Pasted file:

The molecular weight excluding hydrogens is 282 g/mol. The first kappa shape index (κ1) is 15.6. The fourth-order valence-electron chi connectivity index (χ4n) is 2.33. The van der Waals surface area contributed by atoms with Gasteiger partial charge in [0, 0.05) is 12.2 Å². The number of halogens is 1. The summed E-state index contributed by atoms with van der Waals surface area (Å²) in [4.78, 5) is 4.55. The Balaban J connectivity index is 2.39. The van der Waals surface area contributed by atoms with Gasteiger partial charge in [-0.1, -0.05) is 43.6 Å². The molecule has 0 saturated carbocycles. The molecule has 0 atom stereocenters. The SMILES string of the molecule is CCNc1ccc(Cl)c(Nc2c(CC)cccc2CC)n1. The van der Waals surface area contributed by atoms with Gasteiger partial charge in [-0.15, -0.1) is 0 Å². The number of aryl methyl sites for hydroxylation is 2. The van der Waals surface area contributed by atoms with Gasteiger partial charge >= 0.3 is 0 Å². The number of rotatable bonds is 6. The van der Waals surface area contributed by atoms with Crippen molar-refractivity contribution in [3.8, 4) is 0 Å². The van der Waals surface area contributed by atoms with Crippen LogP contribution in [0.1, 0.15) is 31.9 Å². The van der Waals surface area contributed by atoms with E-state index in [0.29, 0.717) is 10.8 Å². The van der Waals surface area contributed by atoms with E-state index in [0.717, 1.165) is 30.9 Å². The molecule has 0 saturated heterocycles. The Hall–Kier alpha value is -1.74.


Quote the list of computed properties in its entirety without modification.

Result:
The molecular weight excluding hydrogens is 282 g/mol. The first kappa shape index (κ1) is 15.6. The fourth-order valence-electron chi connectivity index (χ4n) is 2.33. The van der Waals surface area contributed by atoms with Gasteiger partial charge in [0, 0.05) is 12.2 Å². The number of halogens is 1. The summed E-state index contributed by atoms with van der Waals surface area (Å²) in [4.78, 5) is 4.55. The Balaban J connectivity index is 2.39. The van der Waals surface area contributed by atoms with Gasteiger partial charge in [-0.1, -0.05) is 43.6 Å². The molecule has 0 saturated carbocycles. The molecule has 0 atom stereocenters. The SMILES string of the molecule is CCNc1ccc(Cl)c(Nc2c(CC)cccc2CC)n1. The van der Waals surface area contributed by atoms with Gasteiger partial charge in [-0.15, -0.1) is 0 Å². The number of aryl methyl sites for hydroxylation is 2. The van der Waals surface area contributed by atoms with Gasteiger partial charge >= 0.3 is 0 Å². The number of rotatable bonds is 6. The van der Waals surface area contributed by atoms with Crippen molar-refractivity contribution in [3.8, 4) is 0 Å². The van der Waals surface area contributed by atoms with Crippen LogP contribution in [0.1, 0.15) is 31.9 Å². The van der Waals surface area contributed by atoms with E-state index in [0.29, 0.717) is 10.8 Å². The van der Waals surface area contributed by atoms with E-state index in [0.717, 1.165) is 30.9 Å². The molecule has 0 saturated heterocycles. The Hall–Kier alpha value is -1.74.